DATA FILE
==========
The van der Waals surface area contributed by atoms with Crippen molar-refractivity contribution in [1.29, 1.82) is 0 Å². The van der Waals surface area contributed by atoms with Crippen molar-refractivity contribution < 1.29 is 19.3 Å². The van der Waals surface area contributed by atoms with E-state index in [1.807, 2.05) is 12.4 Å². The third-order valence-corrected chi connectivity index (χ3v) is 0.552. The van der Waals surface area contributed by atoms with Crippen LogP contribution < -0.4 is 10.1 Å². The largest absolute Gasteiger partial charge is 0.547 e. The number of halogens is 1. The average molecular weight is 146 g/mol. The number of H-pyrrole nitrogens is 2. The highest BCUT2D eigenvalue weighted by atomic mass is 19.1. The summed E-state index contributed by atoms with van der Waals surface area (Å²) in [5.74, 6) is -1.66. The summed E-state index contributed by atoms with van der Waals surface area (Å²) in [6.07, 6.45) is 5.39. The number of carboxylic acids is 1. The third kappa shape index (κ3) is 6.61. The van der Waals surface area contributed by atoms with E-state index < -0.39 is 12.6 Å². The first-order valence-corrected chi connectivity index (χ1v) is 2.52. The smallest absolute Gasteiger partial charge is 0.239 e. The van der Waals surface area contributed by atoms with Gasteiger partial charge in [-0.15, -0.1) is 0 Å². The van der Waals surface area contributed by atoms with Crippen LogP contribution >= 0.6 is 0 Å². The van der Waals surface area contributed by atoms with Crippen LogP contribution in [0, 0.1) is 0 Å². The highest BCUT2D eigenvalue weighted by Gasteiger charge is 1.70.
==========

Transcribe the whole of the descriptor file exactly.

The van der Waals surface area contributed by atoms with Crippen molar-refractivity contribution in [1.29, 1.82) is 0 Å². The van der Waals surface area contributed by atoms with Crippen molar-refractivity contribution < 1.29 is 19.3 Å². The van der Waals surface area contributed by atoms with E-state index in [1.807, 2.05) is 12.4 Å². The third-order valence-corrected chi connectivity index (χ3v) is 0.552. The van der Waals surface area contributed by atoms with Crippen LogP contribution < -0.4 is 10.1 Å². The largest absolute Gasteiger partial charge is 0.547 e. The number of halogens is 1. The average molecular weight is 146 g/mol. The number of H-pyrrole nitrogens is 2. The highest BCUT2D eigenvalue weighted by atomic mass is 19.1. The summed E-state index contributed by atoms with van der Waals surface area (Å²) in [5.74, 6) is -1.66. The summed E-state index contributed by atoms with van der Waals surface area (Å²) in [6.07, 6.45) is 5.39. The number of carboxylic acids is 1. The third kappa shape index (κ3) is 6.61. The van der Waals surface area contributed by atoms with E-state index < -0.39 is 12.6 Å². The first-order valence-corrected chi connectivity index (χ1v) is 2.52. The smallest absolute Gasteiger partial charge is 0.239 e. The van der Waals surface area contributed by atoms with Gasteiger partial charge in [-0.15, -0.1) is 0 Å². The van der Waals surface area contributed by atoms with Crippen LogP contribution >= 0.6 is 0 Å². The van der Waals surface area contributed by atoms with Crippen LogP contribution in [0, 0.1) is 0 Å². The highest BCUT2D eigenvalue weighted by Gasteiger charge is 1.70.